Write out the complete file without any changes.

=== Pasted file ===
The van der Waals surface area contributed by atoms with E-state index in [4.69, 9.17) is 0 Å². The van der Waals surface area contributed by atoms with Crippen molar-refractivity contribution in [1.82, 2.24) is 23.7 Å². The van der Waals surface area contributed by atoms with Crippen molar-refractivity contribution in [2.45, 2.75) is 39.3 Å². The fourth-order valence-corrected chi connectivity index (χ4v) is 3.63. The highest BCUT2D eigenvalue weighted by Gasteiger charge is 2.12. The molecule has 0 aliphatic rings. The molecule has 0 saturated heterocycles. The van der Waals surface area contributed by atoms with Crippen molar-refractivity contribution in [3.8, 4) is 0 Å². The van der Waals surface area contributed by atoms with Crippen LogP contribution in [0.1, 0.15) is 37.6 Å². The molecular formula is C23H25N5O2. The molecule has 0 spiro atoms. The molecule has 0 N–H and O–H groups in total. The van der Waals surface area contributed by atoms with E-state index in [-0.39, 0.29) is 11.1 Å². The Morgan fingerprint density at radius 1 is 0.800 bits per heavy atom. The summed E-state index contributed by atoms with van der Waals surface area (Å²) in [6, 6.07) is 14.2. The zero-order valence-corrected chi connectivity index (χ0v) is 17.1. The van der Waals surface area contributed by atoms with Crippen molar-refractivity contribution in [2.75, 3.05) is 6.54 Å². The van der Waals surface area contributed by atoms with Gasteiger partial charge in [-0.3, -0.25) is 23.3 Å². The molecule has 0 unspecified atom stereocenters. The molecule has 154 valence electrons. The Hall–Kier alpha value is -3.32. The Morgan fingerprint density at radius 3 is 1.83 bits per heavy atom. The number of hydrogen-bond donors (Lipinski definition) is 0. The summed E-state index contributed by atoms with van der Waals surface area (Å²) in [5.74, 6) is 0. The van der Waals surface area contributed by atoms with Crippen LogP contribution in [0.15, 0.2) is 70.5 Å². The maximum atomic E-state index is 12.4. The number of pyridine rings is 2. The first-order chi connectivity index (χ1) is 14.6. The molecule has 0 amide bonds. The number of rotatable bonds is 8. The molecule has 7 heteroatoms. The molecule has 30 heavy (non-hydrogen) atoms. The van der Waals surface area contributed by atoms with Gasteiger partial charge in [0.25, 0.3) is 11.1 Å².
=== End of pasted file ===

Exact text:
The van der Waals surface area contributed by atoms with E-state index in [4.69, 9.17) is 0 Å². The van der Waals surface area contributed by atoms with Crippen molar-refractivity contribution in [1.82, 2.24) is 23.7 Å². The van der Waals surface area contributed by atoms with Crippen molar-refractivity contribution in [2.45, 2.75) is 39.3 Å². The fourth-order valence-corrected chi connectivity index (χ4v) is 3.63. The highest BCUT2D eigenvalue weighted by Gasteiger charge is 2.12. The molecule has 0 aliphatic rings. The molecule has 0 saturated heterocycles. The van der Waals surface area contributed by atoms with Crippen molar-refractivity contribution in [3.8, 4) is 0 Å². The van der Waals surface area contributed by atoms with Crippen LogP contribution in [0.1, 0.15) is 37.6 Å². The molecular formula is C23H25N5O2. The molecule has 0 spiro atoms. The molecule has 0 N–H and O–H groups in total. The van der Waals surface area contributed by atoms with E-state index in [-0.39, 0.29) is 11.1 Å². The Morgan fingerprint density at radius 1 is 0.800 bits per heavy atom. The summed E-state index contributed by atoms with van der Waals surface area (Å²) in [6, 6.07) is 14.2. The zero-order valence-corrected chi connectivity index (χ0v) is 17.1. The van der Waals surface area contributed by atoms with Crippen molar-refractivity contribution in [2.75, 3.05) is 6.54 Å². The van der Waals surface area contributed by atoms with Gasteiger partial charge in [-0.3, -0.25) is 23.3 Å². The molecule has 0 unspecified atom stereocenters. The molecule has 154 valence electrons. The Hall–Kier alpha value is -3.32. The Morgan fingerprint density at radius 3 is 1.83 bits per heavy atom. The number of hydrogen-bond donors (Lipinski definition) is 0. The summed E-state index contributed by atoms with van der Waals surface area (Å²) in [5.74, 6) is 0. The van der Waals surface area contributed by atoms with Crippen LogP contribution in [0.15, 0.2) is 70.5 Å². The maximum atomic E-state index is 12.4. The number of pyridine rings is 2. The first-order chi connectivity index (χ1) is 14.6. The molecule has 0 amide bonds. The number of rotatable bonds is 8. The molecule has 7 heteroatoms. The molecule has 30 heavy (non-hydrogen) atoms. The van der Waals surface area contributed by atoms with Gasteiger partial charge in [0.25, 0.3) is 11.1 Å².